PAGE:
23 Feb -School breakfast legislation advances
The Senate Education Committee today approved a bill that will require high-poverty schools to serve breakfast after the bell. This has the potential to ensure about 150,000 more kids receive that all-important morning meal.
Read why breakfast after the bell works.
Thanks to all our education advocates and other supporters who helped to get this bill past the first legislative hurdle.
Educators and parents from Paterson, Union City, Egg Harbor City and Bound Brook told their breakfast success stories — and the tremendous impact that breakfast after the bell is having on their students’ academic achievement.
Thanks also go to our NJ Food for Thought Coalition partners — New Jersey School Boards Association, New Jersey Association of School Administrators, New Jersey Principals and Supervisors Association, New Jersey PTA and New Jersey School Nutrition Association for their support.
And last, thanks to Senator Teresa Ruiz, committee chair and bill sponsor and Sen. Shirley Turner, co-sponsor for their leadership, as well as Committee Members James Beach, Robert M. Gordon and Samuel Thompson for their support.
Joint Testimony Adele LaTourette, director, New Jersey Anti-Hunger Coalition, Cecilia Zalkind, president & CEO, Advocates for Children of New Jersey.
Good morning Chairwoman Ruiz and members of the committee. Thank you for addressing the critical issue of childhood hunger and for allowing Advocates for Children of New Jersey and the New Jersey Anti-Hunger Coalition to express our strong support of S-1894.
Nearly 300,000 New Jersey children suffer from hunger each year and almost 540,000 students live in families that struggle to make ends meet and who are enrolled in the federal-funded School Breakfast Program.
School breakfast is one of the most effective ways to fight childhood hunger and ensure that all children begin their day with the nutrition they need to concentrate and learn.
Unfortunately, after years of making significant gains on school breakfast, New Jersey is now headed in the wrong direction.
From April 2016 to October 2017, New Jersey schools served breakfast to 4 percent fewer low-income students – a decline of nearly 10,600 students, according to Advocates for Children of New Jersey’s (ACNJ) analysis of state data.
The issue is NOT enrollment. Children are already enrolled and eligible for this federally-funded child nutrition.
The issue is NOT money. In high-poverty schools, federal per-meal reimbursements cover the cost of school breakfast, while pumping additional funds into school meals programs to build kitchens, upgrade cafeterias, buy new equipment, hire staff and improve the food schools serve to all students. In fact, when this legislation is enacted, it has the potential to bring an additional $43 million dollars in federal funds into our schools to feed hungry children.
The issue is when breakfast is served.
Serving breakfast before school causes extremely low student participation for the simple reason that students have not yet arrived at school.
Making breakfast part of the school day – just like lunch – is the only effective way to deliver the meal to the hundreds of thousands of New Jersey children who need this morning nutrition to be focused and ready to learn.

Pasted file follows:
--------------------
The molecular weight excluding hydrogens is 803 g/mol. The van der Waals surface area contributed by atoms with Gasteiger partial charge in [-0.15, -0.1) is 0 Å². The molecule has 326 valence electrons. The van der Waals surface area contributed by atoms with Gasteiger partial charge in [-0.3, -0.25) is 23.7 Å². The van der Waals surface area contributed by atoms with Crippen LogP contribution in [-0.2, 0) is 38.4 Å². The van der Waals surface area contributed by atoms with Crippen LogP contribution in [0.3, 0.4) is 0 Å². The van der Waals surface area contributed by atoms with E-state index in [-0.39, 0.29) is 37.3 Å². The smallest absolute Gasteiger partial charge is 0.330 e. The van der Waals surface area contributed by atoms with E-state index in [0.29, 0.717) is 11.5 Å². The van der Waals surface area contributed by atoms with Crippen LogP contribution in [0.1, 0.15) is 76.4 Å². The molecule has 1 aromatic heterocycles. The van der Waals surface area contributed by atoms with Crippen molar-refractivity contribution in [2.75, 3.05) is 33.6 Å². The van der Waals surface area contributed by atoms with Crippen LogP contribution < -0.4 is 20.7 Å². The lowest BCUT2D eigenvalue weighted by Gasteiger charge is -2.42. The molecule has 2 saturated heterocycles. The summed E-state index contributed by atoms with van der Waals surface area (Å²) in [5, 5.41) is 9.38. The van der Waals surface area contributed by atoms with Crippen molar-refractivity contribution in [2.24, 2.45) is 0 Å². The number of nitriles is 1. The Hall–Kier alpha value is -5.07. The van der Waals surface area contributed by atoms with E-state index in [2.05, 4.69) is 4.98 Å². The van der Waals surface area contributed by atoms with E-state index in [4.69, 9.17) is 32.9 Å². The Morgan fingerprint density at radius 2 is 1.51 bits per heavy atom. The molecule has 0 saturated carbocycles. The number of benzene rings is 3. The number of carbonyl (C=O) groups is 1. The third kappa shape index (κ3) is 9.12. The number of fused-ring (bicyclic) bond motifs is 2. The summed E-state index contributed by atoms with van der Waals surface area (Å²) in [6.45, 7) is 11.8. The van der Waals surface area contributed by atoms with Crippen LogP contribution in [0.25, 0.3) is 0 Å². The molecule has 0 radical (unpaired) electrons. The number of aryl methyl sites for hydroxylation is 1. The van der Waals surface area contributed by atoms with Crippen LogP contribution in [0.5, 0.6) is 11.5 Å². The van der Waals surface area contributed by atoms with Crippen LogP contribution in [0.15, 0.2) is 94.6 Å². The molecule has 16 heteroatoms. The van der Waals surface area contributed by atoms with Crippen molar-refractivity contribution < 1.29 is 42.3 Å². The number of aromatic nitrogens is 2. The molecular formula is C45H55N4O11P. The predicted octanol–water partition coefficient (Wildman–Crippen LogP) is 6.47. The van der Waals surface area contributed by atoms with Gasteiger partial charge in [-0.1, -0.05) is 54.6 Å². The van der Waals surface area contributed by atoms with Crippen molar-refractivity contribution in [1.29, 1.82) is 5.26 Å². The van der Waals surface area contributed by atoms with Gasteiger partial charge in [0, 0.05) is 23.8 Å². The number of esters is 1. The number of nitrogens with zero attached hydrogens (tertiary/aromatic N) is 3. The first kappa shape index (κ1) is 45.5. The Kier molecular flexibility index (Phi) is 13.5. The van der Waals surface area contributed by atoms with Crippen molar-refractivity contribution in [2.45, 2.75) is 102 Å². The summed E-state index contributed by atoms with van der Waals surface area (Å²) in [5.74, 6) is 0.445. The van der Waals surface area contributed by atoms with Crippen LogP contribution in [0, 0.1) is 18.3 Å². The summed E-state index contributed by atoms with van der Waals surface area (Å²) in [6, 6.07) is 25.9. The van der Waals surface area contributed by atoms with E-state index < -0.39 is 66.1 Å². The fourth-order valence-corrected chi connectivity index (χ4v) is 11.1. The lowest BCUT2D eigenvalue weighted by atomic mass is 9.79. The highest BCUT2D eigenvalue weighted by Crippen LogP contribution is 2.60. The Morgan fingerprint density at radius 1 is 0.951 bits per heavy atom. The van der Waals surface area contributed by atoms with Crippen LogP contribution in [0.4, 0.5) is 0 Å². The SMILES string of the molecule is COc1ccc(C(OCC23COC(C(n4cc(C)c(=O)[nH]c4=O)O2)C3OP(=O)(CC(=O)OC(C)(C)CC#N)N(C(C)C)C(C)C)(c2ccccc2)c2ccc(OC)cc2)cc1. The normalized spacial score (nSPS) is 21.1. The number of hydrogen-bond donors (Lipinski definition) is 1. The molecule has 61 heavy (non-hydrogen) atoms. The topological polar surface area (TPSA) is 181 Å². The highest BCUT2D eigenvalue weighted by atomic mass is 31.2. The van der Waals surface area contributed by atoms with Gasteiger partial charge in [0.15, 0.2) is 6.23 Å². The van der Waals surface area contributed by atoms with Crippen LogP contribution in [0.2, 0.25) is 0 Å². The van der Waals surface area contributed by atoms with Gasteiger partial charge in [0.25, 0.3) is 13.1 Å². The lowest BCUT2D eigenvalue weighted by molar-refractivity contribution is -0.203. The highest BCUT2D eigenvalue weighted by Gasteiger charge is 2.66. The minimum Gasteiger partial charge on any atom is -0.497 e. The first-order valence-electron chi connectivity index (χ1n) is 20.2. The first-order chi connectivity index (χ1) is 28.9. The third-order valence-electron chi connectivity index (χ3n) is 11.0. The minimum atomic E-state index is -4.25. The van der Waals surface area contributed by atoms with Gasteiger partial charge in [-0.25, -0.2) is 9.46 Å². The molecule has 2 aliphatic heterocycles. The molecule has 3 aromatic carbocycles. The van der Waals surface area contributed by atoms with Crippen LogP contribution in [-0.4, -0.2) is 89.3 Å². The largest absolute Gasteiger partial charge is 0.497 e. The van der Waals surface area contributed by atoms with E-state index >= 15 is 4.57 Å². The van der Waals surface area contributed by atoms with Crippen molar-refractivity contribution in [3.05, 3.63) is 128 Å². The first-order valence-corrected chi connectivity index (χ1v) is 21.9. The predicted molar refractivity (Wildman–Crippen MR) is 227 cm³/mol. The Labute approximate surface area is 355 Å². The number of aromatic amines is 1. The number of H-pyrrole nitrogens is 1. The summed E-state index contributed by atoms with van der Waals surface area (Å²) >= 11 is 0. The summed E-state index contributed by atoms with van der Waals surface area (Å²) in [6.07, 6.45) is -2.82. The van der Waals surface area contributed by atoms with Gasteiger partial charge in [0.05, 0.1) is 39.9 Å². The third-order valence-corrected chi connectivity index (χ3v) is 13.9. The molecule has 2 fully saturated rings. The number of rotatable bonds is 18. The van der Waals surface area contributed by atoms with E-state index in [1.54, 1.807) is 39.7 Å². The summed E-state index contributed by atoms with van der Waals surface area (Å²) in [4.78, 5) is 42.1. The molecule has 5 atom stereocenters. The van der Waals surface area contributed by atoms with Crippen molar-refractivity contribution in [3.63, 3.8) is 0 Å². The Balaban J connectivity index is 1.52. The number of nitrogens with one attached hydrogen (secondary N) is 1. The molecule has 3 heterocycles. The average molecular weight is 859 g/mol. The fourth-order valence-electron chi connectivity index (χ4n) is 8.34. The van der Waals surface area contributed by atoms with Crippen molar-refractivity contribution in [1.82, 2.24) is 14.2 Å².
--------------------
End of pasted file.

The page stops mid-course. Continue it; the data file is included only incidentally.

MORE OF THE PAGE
Ample evidence of the effectiveness of breakfast after the bell exists in districts across New Jersey. Districts that have switched from offering breakfast before school to serving breakfast after the bell report the same results. Participation soars. Students are ready to concentrate and learn. There are fewer trips to the school nurse, fewer classroom disruptions. Attendance improves.
And, millions more in federal dollars flow into schools to combat childhood hunger, removing a major barrier to learning, while improving the quality of food all students eat in school.
Sadly, too many districts have not embraced this approach to school breakfast and this continues to have negative consequences for eligible children who lack access to breakfast in their schools.
Frequently, school administrators cite clean-up, lost instructional time and other implementation issues. The truth is, these issues can be addressed – with a strong will and strong leadership. There’s plenty of proof of that in schools across New Jersey.
When enacted, this legislation will benefit students in an estimated 501 schools that educate more than 308,000 students. In these schools, an average of nearly 90 percent of students are eligible to receive free or low-cost school breakfast.
Yet just over half actually receive breakfast. That means that almost 150,000 students in these schools are missing out on this morning meal – and schools are failing to claim tens of millions in federal dollars that could be used to combat childhood hunger.
It is rare that a solution to a problem exists that not only does not cost state taxpayer dollars but actually brings more money into the state. Clearly, it is time for school leaders at high-poverty schools to serve breakfast at a time and in a way that allows all students to benefit from the nutrition they need to concentrate, learn and achieve academic success.
Thank you for the opportunity to testify.
For more information, please visit www.njschoolbreakfast.org.